(Excerpt from No Man’s Brooklyn.)
Anya, Julia weighed the name softly on her tongue. Anya. Wait, she was the one they found in the trashcan when she was a baby, right?
The one and only.
Yes I remember her. I didn’t know her very well but I seem to remember that you and her and were close?
Yea, when we were kids. Anyways, she died. About a week ago.
Oh my god. What happened?
They’re not sure. Maybe an overdose. Probably an overdose.
What a shame, Julia’s voice lowered. She was about your age, right?
Yea, a year younger. So I guess she was thirty-six.
What a shame, Julia repeated and shook her head.
So you’re going back for . . . a memorial?
No I haven’t heard anything about a memorial. It’s just, me and Anya, she was…
My throat tightened and no more words came. It has always been easier for me to write about Anya than it had been to talk about her.
Where’s your copy of Rabid Transit, I asked Julia.
On the book-shelf in the living room. Why?
I’ll show you.
I went to the book-shelf, did a quick scan, saw Rabid Transit, and pulled it out. It was a series of interrelated stories, set in Bensonhurst, that I had written and had been published around eight or nine years earlier. Its publisher had folded around six months after releasing it.
I flipped through the pages and came to the story “Treading Light.” Then I found the passage I was looking for and read aloud:
“When I heard people say—Words can’t express how I feel—I always thought that was an alibi, or laziness, or an unwillingness to search for the right combination of words. I thought words were a godlike umbrella that covered everything. Yet in looking back I realized that it wasn’t words, but rather a demoniacal silence that possessed, in full, the singular intensity I felt for Ilya. There were no words for what amounted to equal parts beacon and death ray, a force that never before or since have I felt again, about anyone or anything. My heart was full with it, sick with it, and everything, including scars, radiated promise.”
I raised my eyes from the page and looked at Julia—That was Anya.
Julia smiled—For someone who claims he can’t find the right words, you sure found the right words.
Energized by this sudden gateway back to Anya, I flipped through more pages until I came to the story “Trespasses.” I read another passage aloud:
“Halloween. As was tradition, the boys would stalk the neighborhood, armed with cartons of eggs and cans of Barbasol. Me and my friends were foam-caked, yolk-splatted messes when we ran into Alexis and her friends coming home from school. They were dressed in their Catholic school girl uniforms, not a trace of egg or shaving cream marking their clothing. When the girls saw us and knew they were in danger of being “bombed,” as we called it, they collectively warned—You’d better not—knowing we would, which we did. I exclusively targeted Alexis, cracking several eggs on her head and dosing her with clouds of shaving cream. Alexis squealed and screamed the entire time, which excited me. When we were done, the girls cursed us out and yet took it in stride, understanding that we were boys, in Brooklyn, on Halloween, and they had expected no better from us. I stared at Alexis, made-over by my renegade handiwork, and thought she looked beautiful. A beautiful mess whom I so badly wanted to kiss. We didn’t kiss, but Alexis did hit me hard on the arm and called me an asshole while smiling big. My heart rose. Maybe just maybe we had a future together.”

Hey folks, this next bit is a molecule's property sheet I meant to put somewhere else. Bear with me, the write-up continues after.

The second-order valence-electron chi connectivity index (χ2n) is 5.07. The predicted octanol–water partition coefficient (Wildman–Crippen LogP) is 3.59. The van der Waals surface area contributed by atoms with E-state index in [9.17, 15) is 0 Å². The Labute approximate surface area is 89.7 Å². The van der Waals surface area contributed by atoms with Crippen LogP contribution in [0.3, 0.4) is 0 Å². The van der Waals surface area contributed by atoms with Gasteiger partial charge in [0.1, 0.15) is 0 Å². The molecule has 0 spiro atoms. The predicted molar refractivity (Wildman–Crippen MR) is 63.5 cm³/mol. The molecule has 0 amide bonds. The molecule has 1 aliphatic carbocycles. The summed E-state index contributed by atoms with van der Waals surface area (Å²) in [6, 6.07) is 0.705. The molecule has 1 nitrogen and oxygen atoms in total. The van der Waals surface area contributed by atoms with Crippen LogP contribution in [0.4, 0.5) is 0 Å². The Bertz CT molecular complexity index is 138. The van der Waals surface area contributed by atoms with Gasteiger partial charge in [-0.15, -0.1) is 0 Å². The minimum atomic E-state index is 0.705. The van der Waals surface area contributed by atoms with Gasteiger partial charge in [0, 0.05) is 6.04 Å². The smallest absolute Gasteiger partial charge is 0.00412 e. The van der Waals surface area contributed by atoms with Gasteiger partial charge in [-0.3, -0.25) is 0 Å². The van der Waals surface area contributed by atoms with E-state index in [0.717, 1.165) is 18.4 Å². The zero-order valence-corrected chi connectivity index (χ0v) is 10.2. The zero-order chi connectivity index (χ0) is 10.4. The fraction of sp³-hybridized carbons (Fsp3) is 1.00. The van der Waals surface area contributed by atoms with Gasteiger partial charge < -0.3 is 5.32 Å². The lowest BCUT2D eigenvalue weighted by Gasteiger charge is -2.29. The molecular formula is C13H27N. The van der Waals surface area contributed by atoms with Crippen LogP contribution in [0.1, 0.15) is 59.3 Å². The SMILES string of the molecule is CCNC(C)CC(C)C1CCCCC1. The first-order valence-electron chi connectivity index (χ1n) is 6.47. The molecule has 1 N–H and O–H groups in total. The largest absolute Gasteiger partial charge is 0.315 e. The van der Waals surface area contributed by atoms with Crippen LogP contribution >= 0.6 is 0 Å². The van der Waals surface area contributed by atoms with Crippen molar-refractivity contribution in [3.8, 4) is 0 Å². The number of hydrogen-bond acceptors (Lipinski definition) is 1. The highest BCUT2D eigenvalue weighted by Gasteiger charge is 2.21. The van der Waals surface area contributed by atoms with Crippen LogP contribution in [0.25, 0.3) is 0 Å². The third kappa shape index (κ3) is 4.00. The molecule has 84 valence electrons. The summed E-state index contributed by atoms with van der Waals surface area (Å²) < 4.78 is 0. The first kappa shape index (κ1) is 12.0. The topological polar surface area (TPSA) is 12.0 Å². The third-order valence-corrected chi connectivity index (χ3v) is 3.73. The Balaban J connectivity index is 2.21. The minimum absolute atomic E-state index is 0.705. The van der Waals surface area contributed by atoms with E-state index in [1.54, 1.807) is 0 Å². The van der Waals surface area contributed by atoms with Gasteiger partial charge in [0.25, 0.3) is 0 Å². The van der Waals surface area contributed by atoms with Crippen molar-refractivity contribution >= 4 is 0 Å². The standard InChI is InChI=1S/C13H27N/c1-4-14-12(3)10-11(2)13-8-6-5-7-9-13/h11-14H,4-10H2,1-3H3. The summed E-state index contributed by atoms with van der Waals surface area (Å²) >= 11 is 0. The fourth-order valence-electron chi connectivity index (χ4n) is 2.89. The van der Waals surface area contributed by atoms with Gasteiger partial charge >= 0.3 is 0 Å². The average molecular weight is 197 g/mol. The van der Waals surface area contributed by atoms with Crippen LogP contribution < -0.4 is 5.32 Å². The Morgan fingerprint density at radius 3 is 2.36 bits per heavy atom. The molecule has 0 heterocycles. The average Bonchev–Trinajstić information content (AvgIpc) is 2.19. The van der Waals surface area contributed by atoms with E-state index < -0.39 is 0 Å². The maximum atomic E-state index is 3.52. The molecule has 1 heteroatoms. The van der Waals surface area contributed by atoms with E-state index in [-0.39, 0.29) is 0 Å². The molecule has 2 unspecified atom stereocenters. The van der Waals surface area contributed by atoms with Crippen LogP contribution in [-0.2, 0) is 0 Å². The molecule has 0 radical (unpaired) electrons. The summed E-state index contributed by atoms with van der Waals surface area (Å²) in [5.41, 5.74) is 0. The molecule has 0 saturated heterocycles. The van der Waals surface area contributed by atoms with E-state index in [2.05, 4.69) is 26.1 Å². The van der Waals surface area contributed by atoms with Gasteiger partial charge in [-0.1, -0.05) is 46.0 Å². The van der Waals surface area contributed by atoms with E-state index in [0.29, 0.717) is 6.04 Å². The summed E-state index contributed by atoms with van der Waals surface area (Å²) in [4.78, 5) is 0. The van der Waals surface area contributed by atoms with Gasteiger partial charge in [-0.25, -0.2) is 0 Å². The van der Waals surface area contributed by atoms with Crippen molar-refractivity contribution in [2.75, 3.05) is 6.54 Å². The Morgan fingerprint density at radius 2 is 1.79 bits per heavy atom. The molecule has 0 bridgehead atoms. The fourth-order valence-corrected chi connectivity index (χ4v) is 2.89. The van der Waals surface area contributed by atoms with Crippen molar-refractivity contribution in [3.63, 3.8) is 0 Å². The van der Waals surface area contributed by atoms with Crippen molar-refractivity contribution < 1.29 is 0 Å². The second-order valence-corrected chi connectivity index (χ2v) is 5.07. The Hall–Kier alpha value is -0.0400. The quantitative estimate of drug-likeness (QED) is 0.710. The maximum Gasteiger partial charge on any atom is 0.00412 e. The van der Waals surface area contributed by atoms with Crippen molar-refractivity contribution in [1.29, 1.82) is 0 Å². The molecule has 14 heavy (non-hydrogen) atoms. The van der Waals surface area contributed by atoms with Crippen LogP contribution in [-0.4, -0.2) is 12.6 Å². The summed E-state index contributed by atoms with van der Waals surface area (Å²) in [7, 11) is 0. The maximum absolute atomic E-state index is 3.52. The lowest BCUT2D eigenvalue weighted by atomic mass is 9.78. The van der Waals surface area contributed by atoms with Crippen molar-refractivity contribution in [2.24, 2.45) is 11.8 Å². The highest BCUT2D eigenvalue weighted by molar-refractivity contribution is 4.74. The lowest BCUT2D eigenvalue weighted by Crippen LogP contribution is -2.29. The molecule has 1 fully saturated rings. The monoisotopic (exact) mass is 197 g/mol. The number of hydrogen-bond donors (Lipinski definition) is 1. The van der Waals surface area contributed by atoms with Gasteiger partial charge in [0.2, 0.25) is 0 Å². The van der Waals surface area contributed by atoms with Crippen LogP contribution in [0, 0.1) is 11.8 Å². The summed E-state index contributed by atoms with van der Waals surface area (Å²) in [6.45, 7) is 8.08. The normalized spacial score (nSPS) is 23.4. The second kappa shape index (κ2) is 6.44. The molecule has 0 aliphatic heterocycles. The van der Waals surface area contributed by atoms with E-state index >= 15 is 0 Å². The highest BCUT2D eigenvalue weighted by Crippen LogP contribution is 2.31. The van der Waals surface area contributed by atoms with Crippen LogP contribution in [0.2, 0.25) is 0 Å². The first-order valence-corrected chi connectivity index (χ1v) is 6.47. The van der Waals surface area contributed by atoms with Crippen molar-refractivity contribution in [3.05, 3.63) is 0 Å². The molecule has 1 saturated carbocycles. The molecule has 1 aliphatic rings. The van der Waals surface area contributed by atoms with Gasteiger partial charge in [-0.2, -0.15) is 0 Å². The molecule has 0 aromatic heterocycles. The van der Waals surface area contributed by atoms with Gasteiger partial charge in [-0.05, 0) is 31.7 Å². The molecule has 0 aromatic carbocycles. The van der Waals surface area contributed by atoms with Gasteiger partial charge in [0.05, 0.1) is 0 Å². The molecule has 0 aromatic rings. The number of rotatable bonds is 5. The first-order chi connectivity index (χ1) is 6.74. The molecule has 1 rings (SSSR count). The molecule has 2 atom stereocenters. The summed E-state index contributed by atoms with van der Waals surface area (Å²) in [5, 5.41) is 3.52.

I stopped reading, yet kept staring down at the page.
Anya again, Julia said.
I looked up.
Anya again. My writings are filled with Anya-agains.
Julia’s eyes moistened, as they had earlier.
I stared down at her defective hand and wondered if she knew about the opiate effect it had had on me when I was younger.
You must have really loved her, huh?
With a force that never before or since have felt about anyone or anything, I parroted the words of the young man in the story.
By the time I got home it was raining.
I sat out on my covered balcony and watched the slits of rain tear down, the occasional brightening of the sky when lightning flashed.
It was the perfect thunderstorm, as if scripted by a noir director, in which to ruminate on a dead girl whom I once loved. Still did love. Would always. Yet was that true?
Those passages I had read to Julia, had they deeply and genuinely expressed a heartfelt truth? Or were they the byproducts of nostalgia and lost youth? Did they belong to a fragile intimacy which thrives on distance and shies away from real contact?
Anya, I have written you from so many different angles, have written around you, as if outlining a symbol where a person is supposed to be, and not once have I touched your center. I figured by now that I’d have written you out of my system, that the vein would be exhausted but no, something always leads back to you. This time it is your death. Your actual and true and real death. Not one of the deaths I’ve invented.
Anya is no longer upon this earth.
It seemed like another line in a story, another necessary fabrication. But necessary for what exactly?